Only a few distilleries still make their own malt these days. Instead, the vast majority is made at gigantic malting plants using drums, rather than traditional malting floors. Distilleries simply order malt created to their specifications and have it delivered via grain trucks that fill the roads everywhere in Scotland.
The distilleries who still malt their own barley are able to make only a fraction of what the distillery requires, so they use a mixture of their own maltings as well as malt from a central malting plant. If you have the chance, absolutely prioritize visiting a distillery that does their own malting. It’s a step back in time and a real treat to see how it’s done. Bonus points if you can get a charming master distiller to give you a private lesson in malt shoveling.
After the barley grains have had their long bath and are just starting to sprout, it’s time to stop everything, leaving a kernel full of starch and enzymes ready to be mashed and fermented.
How do you stop a sprouting kernel? Warm, dry air. Without water, the plant growth stops in its tracks. These days, you could simply fire up the equivalent of an enormous hair dryer and get to work. However, imagine how distilleries would have done it back in the early 1800s, before electricity was available. The obvious way to create heat is to burn something — wood or oil, perhaps. However, on the windswept, relatively un-forested island of Islay, the most readably available burnable substance is peat–layer upon layer of decayed plant matter, cut in chunks from the local bogs.
Peat burning at Laphroaig
Regardless of the heat source, the drying process looks like this: At ground level is a furnace where peat or some other fuel source burns. The hot air, heated by the combustion, flows upward through a chimney that widens dramatically the higher it rises. The top of this (now very wide) chimney is capped by a room with a very finely grated floor. The wet barley is spread out evenly on this floor. As the warm air rises though the grated floor, it dries the malted barley, which is churned occasionally to achieve even drying.
The top of this room is the ceiling of the building. The hot, smoky air exists though small vents in the top. This whole setup (furnace, chimney, and drying room) is commonly known as a kiln.
From the outside the building, the kiln roof resembles a Japanese pagoda. The vents are near the very top, just underneath the flared top cap. You’ll frequently see pagoda roofs remaining at distilleries even if they long ago stopped malting.
Islay is known for their heavily smokey whiskys. The smokey flavor comes from their local use of peat as a heat source. The distinctive peat smoke infuses the malted barley with a ton of phenols. Despite being highly reduced by the subsequent fermentation and stilling phases, enough of these phenols remain in the final product to give peated whisky a uniquely smokey characteristic.
At the risk of the stating the obvious, if the distillery doesn’t malt their barley, they don’t have malting floors or peat kilns.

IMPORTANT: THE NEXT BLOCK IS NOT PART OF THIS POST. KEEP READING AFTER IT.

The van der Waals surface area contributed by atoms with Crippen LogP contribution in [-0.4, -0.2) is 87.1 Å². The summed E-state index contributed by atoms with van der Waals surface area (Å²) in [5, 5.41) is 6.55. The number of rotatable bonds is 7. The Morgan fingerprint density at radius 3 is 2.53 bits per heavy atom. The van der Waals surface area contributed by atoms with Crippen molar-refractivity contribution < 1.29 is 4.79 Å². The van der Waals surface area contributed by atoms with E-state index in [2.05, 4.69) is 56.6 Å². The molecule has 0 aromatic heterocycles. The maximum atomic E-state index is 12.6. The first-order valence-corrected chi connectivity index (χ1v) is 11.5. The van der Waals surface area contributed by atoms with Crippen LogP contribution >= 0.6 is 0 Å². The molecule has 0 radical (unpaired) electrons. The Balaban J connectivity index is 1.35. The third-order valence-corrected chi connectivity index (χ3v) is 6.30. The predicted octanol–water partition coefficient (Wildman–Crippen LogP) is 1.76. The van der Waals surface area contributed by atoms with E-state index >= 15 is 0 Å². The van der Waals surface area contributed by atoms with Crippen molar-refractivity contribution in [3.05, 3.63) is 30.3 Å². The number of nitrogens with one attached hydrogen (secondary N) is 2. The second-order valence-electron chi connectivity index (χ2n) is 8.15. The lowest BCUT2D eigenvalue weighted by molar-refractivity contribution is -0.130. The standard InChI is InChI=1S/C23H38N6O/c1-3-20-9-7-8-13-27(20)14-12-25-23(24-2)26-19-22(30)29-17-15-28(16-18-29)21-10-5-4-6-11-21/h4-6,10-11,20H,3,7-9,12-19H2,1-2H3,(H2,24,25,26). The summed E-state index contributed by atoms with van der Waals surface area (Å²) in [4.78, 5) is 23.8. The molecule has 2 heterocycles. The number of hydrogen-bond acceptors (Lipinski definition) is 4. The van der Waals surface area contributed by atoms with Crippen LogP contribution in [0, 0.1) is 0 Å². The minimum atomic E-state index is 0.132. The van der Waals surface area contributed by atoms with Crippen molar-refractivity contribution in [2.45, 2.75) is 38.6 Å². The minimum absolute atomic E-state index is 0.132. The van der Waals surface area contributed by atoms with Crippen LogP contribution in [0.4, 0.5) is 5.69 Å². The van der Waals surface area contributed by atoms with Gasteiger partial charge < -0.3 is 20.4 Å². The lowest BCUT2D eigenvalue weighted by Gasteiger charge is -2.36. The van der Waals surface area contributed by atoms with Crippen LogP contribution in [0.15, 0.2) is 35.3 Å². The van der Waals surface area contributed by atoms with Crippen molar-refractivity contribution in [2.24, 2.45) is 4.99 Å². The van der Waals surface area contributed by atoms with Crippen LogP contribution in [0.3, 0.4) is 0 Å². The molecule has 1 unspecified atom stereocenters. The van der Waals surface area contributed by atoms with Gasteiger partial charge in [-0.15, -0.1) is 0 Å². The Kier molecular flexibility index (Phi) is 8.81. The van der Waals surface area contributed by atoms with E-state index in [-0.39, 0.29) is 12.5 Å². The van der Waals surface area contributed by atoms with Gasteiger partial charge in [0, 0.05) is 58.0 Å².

Distilleries go through prodigious amount of malted barley, and to ensure a ready, uninterrupted supply, they keep a large amount on hand in giant malt bins, each which can easily hold a school bus. Malt is removed as needed via a gravity-fed chute, which empties into a long rectangular box below. An augur screw drive moves the malt along to the milling area.
The milling process cracks open the hard barley kernel, exposing its inner contents, including the all-important starch and enzymes. Large milling machines process a never-ending stream of malted barley kernels through a series of narrowly spaced rollers to crack open the kernels.
After running through the mill, the grain is some mixture of the following:
Contrary to what you might think, you wouldn’t want all grits or all flour in the mash. Each of the three components plays a role in the mashing, and distilleries have a very clear target of what the ratios should be for their particular mash. Typically, the ratios are something like this:
- 70 percent grits
- 20 percent husks
- 10 percent flour
How can you measure what ration of grain, husks, and flour is coming out of the mill? The answer is ingeniously simple: A series of sieves with different screen sizes are stacked– the coarsest screen on top and the finest screen on the bottom. A sample of the mill output goes into the top of the stack, which is then shaken thoroughly to sift the components. Whatever ends up in each sieve is weighed, and ratios are calculated and confirmed.
With the malted barley milled to the correct rations of grit, husks, and flour, the mix is added to giant, multi-thousand gallon metal vats along with hot water at a precisely controlled temperature. These vats, known as mash tuns, have large agitator arms or rakes that continuously stir the thick porridge of barley and hot water.
During their luxury stay in the world’s largest hot tubs, the enzymes busily convert the starches into simple sugars. After an hour or so, the liquid drains out through small slots at the bottom of the mash tun and into a holding tank. The slots are small enough that very little barley escapes. Next, a hotter batch of water fills the tun, and the process plays out again. Some distilleries repeat the process a third time with yet even hotter water.
The resulting liquid from these two or three dunks in hot water is a sugary mixture known as wort. The next stop for the wort is fermentation, but not until it’s cooled to the point where yeast can thrive, rather than die off from the heat.